The Russian Orthodox Church has expressed its regret over the decision by the Church of England to allow women bishops, saying it is a diversion from the “initial church order” and follows “modern liberal trends.”
Metroplitan Hilarion of Volokolamsk, head of the Orthodox church’s external relations, told Interfax-Religion July 17: “The Orthodox Church takes a negative stance on so-called female priesthood and female episcopacy.
“We see this process as representing the diversion of the Anglican Church and a whole range of Protestant denominations from the initial church order and as following modern liberal trends. We regret that such decisions have been made.”
He said such a move does not bring Christian communities closer to the unity which ecumenical meetings claim to aspire to. “The space for dialogue is narrowing down at the fault of our partners,” he said, “and it is with great regret that we have to state this.”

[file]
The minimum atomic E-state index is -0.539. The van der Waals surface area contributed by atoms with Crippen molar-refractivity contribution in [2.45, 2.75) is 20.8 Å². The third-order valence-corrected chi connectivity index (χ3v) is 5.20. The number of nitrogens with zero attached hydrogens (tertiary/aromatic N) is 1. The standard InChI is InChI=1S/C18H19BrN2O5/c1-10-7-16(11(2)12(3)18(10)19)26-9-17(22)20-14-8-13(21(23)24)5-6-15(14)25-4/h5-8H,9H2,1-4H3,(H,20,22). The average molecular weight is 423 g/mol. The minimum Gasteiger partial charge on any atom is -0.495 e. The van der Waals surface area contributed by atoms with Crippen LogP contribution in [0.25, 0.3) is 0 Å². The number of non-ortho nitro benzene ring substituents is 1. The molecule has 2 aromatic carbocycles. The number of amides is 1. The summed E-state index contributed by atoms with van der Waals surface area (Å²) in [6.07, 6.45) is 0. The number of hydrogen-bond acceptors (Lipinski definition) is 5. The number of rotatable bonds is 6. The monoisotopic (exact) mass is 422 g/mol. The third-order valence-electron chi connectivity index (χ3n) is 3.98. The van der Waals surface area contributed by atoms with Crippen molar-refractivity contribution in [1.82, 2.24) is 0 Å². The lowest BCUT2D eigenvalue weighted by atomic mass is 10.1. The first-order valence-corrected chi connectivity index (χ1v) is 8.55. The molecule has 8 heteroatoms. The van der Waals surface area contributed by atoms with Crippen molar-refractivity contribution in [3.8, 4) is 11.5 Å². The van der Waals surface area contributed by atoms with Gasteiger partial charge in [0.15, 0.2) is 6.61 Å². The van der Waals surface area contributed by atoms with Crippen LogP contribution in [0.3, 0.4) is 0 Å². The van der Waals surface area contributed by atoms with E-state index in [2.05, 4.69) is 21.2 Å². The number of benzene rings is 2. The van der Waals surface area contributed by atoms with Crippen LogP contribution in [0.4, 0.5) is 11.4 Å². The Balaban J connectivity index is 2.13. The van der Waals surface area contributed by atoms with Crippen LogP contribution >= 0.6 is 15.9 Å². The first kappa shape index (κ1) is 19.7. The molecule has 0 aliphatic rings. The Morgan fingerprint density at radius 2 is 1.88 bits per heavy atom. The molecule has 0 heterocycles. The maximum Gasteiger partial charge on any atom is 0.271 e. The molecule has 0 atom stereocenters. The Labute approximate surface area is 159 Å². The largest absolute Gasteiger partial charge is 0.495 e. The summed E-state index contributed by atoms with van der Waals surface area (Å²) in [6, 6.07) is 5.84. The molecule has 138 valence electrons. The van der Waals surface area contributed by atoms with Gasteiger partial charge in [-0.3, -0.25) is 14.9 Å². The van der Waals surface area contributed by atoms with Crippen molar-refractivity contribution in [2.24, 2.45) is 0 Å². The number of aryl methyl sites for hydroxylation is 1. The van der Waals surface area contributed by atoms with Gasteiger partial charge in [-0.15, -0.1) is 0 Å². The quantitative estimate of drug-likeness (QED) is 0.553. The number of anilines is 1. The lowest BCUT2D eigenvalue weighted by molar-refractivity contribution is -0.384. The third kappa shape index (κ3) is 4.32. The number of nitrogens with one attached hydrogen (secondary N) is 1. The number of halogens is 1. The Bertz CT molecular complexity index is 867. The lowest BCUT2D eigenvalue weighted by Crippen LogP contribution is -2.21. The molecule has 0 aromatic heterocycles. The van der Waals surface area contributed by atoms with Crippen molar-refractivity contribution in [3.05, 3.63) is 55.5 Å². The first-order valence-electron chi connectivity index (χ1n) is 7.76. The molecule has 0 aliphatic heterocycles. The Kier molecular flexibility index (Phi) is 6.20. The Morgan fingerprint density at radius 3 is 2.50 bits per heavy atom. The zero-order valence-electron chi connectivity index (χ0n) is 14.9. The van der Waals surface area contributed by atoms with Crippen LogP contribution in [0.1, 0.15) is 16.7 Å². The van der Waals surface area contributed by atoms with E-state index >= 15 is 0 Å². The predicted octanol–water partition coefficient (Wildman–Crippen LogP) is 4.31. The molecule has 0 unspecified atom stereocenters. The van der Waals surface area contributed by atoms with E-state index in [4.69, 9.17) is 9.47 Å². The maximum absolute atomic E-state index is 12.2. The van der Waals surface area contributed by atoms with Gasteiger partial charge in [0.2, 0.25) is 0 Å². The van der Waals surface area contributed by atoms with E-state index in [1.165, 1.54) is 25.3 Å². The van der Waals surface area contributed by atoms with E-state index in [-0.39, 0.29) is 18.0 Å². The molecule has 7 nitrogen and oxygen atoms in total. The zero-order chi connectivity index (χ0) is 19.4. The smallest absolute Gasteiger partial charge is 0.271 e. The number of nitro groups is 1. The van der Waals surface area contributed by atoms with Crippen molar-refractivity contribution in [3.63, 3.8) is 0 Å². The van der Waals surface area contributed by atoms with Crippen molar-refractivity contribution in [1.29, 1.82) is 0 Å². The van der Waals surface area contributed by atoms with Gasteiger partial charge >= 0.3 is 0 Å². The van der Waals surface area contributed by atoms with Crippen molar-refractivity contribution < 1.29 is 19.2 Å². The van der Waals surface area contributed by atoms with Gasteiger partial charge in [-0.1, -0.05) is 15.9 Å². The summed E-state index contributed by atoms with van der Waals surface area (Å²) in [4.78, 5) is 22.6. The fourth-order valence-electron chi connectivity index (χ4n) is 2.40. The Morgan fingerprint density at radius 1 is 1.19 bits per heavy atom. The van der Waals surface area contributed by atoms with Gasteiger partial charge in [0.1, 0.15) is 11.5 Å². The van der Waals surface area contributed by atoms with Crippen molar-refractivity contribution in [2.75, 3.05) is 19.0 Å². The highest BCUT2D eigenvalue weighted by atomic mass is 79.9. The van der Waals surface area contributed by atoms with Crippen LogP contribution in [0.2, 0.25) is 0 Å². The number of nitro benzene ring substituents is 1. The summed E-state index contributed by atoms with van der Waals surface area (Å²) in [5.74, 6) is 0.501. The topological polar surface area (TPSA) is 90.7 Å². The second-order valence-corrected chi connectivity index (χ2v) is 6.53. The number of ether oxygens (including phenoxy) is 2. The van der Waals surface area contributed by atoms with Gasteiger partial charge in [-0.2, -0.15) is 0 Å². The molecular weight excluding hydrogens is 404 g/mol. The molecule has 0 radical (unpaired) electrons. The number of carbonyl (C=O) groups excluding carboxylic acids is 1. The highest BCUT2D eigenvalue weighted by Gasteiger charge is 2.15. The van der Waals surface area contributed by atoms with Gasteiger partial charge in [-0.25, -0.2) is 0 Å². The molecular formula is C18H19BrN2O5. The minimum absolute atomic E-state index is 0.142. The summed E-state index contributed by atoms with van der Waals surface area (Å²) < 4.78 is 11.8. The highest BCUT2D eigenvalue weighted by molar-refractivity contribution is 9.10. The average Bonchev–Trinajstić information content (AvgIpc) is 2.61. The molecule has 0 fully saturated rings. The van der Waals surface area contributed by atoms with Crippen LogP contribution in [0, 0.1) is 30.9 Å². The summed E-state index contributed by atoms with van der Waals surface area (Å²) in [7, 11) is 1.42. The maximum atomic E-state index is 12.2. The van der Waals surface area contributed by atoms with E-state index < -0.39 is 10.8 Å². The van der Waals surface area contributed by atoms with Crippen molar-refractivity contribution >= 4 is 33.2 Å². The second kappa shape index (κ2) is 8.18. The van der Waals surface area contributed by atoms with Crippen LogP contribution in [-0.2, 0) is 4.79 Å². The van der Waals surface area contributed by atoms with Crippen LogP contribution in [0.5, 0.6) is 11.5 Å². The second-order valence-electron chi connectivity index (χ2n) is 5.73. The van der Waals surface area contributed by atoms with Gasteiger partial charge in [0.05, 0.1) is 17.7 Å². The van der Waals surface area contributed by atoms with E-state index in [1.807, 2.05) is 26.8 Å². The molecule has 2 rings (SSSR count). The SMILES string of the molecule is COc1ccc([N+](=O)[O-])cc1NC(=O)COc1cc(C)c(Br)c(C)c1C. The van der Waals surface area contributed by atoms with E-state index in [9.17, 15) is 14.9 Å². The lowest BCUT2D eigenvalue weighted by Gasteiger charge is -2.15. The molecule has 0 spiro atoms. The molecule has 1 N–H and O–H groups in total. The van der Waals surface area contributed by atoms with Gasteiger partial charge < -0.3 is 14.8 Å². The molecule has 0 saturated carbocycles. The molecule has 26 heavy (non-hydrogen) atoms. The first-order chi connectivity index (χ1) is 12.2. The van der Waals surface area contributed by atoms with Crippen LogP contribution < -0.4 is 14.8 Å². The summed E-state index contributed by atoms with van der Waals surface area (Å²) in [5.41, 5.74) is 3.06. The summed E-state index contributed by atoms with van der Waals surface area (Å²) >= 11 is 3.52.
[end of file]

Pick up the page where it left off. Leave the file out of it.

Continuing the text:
“The presence of women in the episcopate shuts for us the door to any discussion on the issue of succession in the Anglican episcopate,” Metropolitan Hilarion said, but added that the Russian Church would continue to maintain dialogue with Anglicans in the hope of its voice being heard.
The Russian Orthodox Church began a dialogue with the Anglican Church immediately after the latter came into being in the 16th century. Since then, the Church of England has repeatedly made various attempts to come closer to the Russian Church but has never sought to resolve their disputes over dogma.
Relations between the Russian Church and the worldwide Anglican Communion soured in the second half of the 20th century and have remain strained.
The Catholic Bishops of England and Wales said the Church of England’s decision “sadly places a further obstacle on the path to this unity between us”, but added that the Catholic Church was nevertheless “committed to continuing our ecumenical dialogue, seeking deeper mutual understanding and practical cooperation wherever possible.”